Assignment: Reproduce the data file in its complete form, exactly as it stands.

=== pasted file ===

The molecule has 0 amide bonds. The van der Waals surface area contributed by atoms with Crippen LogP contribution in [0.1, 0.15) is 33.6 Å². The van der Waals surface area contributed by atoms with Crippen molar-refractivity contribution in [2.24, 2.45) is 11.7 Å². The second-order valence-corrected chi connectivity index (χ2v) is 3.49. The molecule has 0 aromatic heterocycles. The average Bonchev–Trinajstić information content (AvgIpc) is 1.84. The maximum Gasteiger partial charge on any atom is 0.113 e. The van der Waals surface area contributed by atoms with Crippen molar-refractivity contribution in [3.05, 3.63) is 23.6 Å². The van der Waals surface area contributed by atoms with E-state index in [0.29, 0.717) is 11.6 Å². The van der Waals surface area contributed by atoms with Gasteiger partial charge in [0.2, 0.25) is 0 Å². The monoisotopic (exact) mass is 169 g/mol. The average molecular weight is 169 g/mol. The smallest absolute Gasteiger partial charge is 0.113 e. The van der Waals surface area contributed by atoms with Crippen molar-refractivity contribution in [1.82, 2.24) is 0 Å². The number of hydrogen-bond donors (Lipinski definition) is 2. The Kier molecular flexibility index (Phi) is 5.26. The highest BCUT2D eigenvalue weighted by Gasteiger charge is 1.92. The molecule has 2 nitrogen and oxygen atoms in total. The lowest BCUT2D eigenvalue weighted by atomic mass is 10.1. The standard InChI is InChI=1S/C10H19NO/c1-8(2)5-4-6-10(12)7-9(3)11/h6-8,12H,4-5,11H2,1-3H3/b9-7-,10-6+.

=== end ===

The molecule has 0 amide bonds. The van der Waals surface area contributed by atoms with Crippen LogP contribution in [0.1, 0.15) is 33.6 Å². The van der Waals surface area contributed by atoms with Crippen molar-refractivity contribution in [2.24, 2.45) is 11.7 Å². The second-order valence-corrected chi connectivity index (χ2v) is 3.49. The molecule has 0 aromatic heterocycles. The average Bonchev–Trinajstić information content (AvgIpc) is 1.84. The maximum Gasteiger partial charge on any atom is 0.113 e. The van der Waals surface area contributed by atoms with Crippen molar-refractivity contribution in [3.05, 3.63) is 23.6 Å². The van der Waals surface area contributed by atoms with E-state index in [0.29, 0.717) is 11.6 Å². The van der Waals surface area contributed by atoms with Gasteiger partial charge in [0.2, 0.25) is 0 Å². The monoisotopic (exact) mass is 169 g/mol. The average molecular weight is 169 g/mol. The smallest absolute Gasteiger partial charge is 0.113 e. The van der Waals surface area contributed by atoms with Crippen molar-refractivity contribution in [1.82, 2.24) is 0 Å². The number of hydrogen-bond donors (Lipinski definition) is 2. The Kier molecular flexibility index (Phi) is 5.26. The highest BCUT2D eigenvalue weighted by Gasteiger charge is 1.92. The molecule has 2 nitrogen and oxygen atoms in total. The lowest BCUT2D eigenvalue weighted by atomic mass is 10.1. The standard InChI is InChI=1S/C10H19NO/c1-8(2)5-4-6-10(12)7-9(3)11/h6-8,12H,4-5,11H2,1-3H3/b9-7-,10-6+.